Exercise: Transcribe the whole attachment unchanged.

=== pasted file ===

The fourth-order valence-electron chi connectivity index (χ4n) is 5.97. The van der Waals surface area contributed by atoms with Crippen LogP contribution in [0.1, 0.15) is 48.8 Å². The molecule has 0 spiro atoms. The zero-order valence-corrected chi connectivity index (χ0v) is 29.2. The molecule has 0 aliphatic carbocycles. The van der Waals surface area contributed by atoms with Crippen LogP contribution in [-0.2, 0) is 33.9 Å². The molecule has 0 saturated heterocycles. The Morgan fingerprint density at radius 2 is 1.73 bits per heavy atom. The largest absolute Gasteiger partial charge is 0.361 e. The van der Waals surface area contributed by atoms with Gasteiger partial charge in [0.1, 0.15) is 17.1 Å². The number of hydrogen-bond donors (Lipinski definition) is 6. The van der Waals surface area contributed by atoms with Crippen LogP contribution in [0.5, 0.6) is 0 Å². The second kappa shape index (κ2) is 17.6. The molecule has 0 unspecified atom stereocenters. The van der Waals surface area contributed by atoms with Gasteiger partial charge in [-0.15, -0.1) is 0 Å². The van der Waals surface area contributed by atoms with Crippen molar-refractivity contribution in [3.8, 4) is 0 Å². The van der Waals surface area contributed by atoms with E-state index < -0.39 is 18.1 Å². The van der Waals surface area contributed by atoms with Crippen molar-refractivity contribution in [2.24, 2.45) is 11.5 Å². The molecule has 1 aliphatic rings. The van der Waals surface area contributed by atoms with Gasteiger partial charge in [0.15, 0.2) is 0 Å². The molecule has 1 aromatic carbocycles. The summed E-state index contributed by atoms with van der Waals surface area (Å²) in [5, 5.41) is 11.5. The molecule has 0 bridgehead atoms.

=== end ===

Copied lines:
The fourth-order valence-electron chi connectivity index (χ4n) is 5.97. The van der Waals surface area contributed by atoms with Crippen LogP contribution in [0.1, 0.15) is 48.8 Å². The molecule has 0 spiro atoms. The zero-order valence-corrected chi connectivity index (χ0v) is 29.2. The molecule has 0 aliphatic carbocycles. The van der Waals surface area contributed by atoms with Crippen LogP contribution in [-0.2, 0) is 33.9 Å². The molecule has 0 saturated heterocycles. The Morgan fingerprint density at radius 2 is 1.73 bits per heavy atom. The largest absolute Gasteiger partial charge is 0.361 e. The van der Waals surface area contributed by atoms with Gasteiger partial charge in [0.1, 0.15) is 17.1 Å². The number of hydrogen-bond donors (Lipinski definition) is 6. The van der Waals surface area contributed by atoms with Crippen LogP contribution in [0.5, 0.6) is 0 Å². The second kappa shape index (κ2) is 17.6. The molecule has 0 unspecified atom stereocenters. The van der Waals surface area contributed by atoms with Gasteiger partial charge in [-0.15, -0.1) is 0 Å². The van der Waals surface area contributed by atoms with Crippen molar-refractivity contribution in [3.8, 4) is 0 Å². The van der Waals surface area contributed by atoms with E-state index < -0.39 is 18.1 Å². The van der Waals surface area contributed by atoms with Crippen molar-refractivity contribution in [2.24, 2.45) is 11.5 Å². The molecule has 1 aliphatic rings. The van der Waals surface area contributed by atoms with Gasteiger partial charge in [0.15, 0.2) is 0 Å². The molecule has 1 aromatic carbocycles. The summed E-state index contributed by atoms with van der Waals surface area (Å²) in [5, 5.41) is 11.5. The molecule has 0 bridgehead atoms.